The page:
BLOW OFF STEAM, BLUE, and BLUE-BLOOD: American English Idioms #21

Welcome to American English Idioms: Lesson 21. In this lesson you have 3 American English idioms to read, listen to, translate, and pronounce in English. Please focus and do your best so that you can learn and improve your knowledge of American English idioms. Don’t forget to use the comments section below to share your thoughts and what you’ve learned today.

Directions 1: Watch the video 2 or more times, and pay close attention to the audio and text.

Directions 2: Read the following text in English, then translate it using the translator on this page into your language if needed. When you finish, feel free to write a comment in the comments section below and let us know how you feel about what you’ve learned, as well as what you’ve learned.

BLOW OFF STEAM — to express one’s anger, usually noisily and harmlessly, thereby relieving one’s tension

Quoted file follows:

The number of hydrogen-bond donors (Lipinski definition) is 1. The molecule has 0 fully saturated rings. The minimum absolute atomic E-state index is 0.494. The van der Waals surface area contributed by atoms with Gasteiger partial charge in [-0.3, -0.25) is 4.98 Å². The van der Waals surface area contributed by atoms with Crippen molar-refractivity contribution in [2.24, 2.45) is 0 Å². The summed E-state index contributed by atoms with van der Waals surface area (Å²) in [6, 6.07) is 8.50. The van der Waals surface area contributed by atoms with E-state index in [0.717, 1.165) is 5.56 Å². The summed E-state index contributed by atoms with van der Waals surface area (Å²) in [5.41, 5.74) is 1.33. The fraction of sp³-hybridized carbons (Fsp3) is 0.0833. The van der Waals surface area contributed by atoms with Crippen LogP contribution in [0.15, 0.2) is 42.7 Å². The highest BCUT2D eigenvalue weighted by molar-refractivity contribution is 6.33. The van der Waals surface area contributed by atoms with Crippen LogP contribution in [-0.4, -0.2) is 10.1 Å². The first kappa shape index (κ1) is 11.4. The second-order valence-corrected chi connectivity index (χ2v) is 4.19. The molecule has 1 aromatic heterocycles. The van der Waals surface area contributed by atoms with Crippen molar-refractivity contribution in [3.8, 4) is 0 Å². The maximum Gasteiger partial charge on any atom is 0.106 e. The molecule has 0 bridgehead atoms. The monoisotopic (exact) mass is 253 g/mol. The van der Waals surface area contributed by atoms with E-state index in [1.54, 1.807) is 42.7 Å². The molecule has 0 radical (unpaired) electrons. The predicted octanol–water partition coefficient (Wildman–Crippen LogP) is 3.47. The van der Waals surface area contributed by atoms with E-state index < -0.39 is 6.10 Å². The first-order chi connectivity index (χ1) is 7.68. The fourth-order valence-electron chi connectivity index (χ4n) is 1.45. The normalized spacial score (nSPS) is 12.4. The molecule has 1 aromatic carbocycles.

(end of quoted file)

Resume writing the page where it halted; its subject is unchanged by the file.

1. Forgive me for yelling at you. I guess I just had to blow off some steam.

2. When my mother needs to blow off steam, she slams the cupboard doors.

Synonyms: blow (one’s) stack; fly off the handle The expression suggests the noise created when a steam boiler releases excess pressure.

BLUE — sad

1. Rachel seems pretty unhappy these days. I wonder why she’s feeling blue.

2. Let’s try to cheer up the children. They’ve been pretty blue since their pet dog died.

Synonyms: down in the dumps; down in the mouth

BLUE-BLOOD — a person (or animal) that is an aristocrat or from a noble family

1. The young man’s parents did not want him to marry the woman he had chosen because they considered themselves blue-bloods and thought their son was too good for her.

2. The racehorses raised on my father’s horse farm are blue-bloods—they come from a long line of Kentucky Derby winners.

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